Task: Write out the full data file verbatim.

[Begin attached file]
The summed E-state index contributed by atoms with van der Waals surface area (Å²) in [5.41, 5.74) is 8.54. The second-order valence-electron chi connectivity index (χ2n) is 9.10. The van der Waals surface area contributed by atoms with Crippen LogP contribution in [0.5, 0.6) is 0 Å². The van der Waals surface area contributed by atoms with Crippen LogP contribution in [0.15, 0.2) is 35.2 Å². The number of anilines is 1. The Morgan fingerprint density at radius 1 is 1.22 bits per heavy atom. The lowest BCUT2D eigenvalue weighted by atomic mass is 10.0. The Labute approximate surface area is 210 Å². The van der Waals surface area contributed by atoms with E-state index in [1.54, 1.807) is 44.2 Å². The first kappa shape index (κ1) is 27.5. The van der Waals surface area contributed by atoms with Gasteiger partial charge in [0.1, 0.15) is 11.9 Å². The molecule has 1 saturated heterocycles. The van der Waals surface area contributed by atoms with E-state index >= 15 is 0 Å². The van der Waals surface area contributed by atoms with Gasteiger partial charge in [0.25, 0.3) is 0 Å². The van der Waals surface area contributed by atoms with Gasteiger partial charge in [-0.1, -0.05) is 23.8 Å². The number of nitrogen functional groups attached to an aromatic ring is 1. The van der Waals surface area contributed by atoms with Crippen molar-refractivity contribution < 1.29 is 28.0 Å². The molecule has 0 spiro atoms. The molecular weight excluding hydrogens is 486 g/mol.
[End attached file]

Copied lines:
The summed E-state index contributed by atoms with van der Waals surface area (Å²) in [5.41, 5.74) is 8.54. The second-order valence-electron chi connectivity index (χ2n) is 9.10. The van der Waals surface area contributed by atoms with Crippen LogP contribution in [0.5, 0.6) is 0 Å². The van der Waals surface area contributed by atoms with Crippen LogP contribution in [0.15, 0.2) is 35.2 Å². The number of anilines is 1. The Morgan fingerprint density at radius 1 is 1.22 bits per heavy atom. The lowest BCUT2D eigenvalue weighted by atomic mass is 10.0. The Labute approximate surface area is 210 Å². The van der Waals surface area contributed by atoms with E-state index in [1.54, 1.807) is 44.2 Å². The first kappa shape index (κ1) is 27.5. The van der Waals surface area contributed by atoms with Gasteiger partial charge in [0.1, 0.15) is 11.9 Å². The molecule has 1 saturated heterocycles. The van der Waals surface area contributed by atoms with E-state index >= 15 is 0 Å². The van der Waals surface area contributed by atoms with Gasteiger partial charge in [0.25, 0.3) is 0 Å². The van der Waals surface area contributed by atoms with Gasteiger partial charge in [-0.1, -0.05) is 23.8 Å². The number of nitrogen functional groups attached to an aromatic ring is 1. The van der Waals surface area contributed by atoms with Crippen molar-refractivity contribution < 1.29 is 28.0 Å². The molecule has 0 spiro atoms. The molecular weight excluding hydrogens is 486 g/mol.